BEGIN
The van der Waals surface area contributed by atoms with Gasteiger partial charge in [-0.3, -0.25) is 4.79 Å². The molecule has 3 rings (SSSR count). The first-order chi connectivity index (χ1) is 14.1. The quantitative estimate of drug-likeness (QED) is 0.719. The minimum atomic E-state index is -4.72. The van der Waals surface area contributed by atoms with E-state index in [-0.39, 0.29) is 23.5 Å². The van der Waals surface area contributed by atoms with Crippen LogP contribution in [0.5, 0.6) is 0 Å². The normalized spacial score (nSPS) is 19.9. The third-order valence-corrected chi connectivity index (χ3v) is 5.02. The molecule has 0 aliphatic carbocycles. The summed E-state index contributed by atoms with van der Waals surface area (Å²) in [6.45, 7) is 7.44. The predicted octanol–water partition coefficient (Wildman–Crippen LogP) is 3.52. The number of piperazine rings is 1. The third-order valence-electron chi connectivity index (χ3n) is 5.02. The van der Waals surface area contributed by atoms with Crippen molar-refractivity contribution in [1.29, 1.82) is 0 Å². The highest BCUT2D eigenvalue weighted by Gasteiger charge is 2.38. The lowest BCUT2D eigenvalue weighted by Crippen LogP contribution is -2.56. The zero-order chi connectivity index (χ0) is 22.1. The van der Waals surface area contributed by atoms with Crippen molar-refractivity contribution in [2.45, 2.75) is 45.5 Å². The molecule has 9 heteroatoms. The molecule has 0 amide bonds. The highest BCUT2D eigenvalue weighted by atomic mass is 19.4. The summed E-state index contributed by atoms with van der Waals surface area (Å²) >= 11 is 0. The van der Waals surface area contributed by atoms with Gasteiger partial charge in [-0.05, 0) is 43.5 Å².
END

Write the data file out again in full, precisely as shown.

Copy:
The van der Waals surface area contributed by atoms with Gasteiger partial charge in [-0.3, -0.25) is 4.79 Å². The molecule has 3 rings (SSSR count). The first-order chi connectivity index (χ1) is 14.1. The quantitative estimate of drug-likeness (QED) is 0.719. The minimum atomic E-state index is -4.72. The van der Waals surface area contributed by atoms with E-state index in [-0.39, 0.29) is 23.5 Å². The van der Waals surface area contributed by atoms with Crippen LogP contribution in [0.5, 0.6) is 0 Å². The normalized spacial score (nSPS) is 19.9. The third-order valence-corrected chi connectivity index (χ3v) is 5.02. The molecule has 0 aliphatic carbocycles. The summed E-state index contributed by atoms with van der Waals surface area (Å²) in [6.45, 7) is 7.44. The predicted octanol–water partition coefficient (Wildman–Crippen LogP) is 3.52. The number of piperazine rings is 1. The third-order valence-electron chi connectivity index (χ3n) is 5.02. The van der Waals surface area contributed by atoms with Crippen molar-refractivity contribution in [1.29, 1.82) is 0 Å². The highest BCUT2D eigenvalue weighted by Gasteiger charge is 2.38. The lowest BCUT2D eigenvalue weighted by Crippen LogP contribution is -2.56. The zero-order chi connectivity index (χ0) is 22.1. The van der Waals surface area contributed by atoms with Crippen molar-refractivity contribution in [2.45, 2.75) is 45.5 Å². The molecule has 9 heteroatoms. The molecule has 0 amide bonds. The highest BCUT2D eigenvalue weighted by atomic mass is 19.4. The summed E-state index contributed by atoms with van der Waals surface area (Å²) >= 11 is 0. The van der Waals surface area contributed by atoms with Gasteiger partial charge in [-0.05, 0) is 43.5 Å².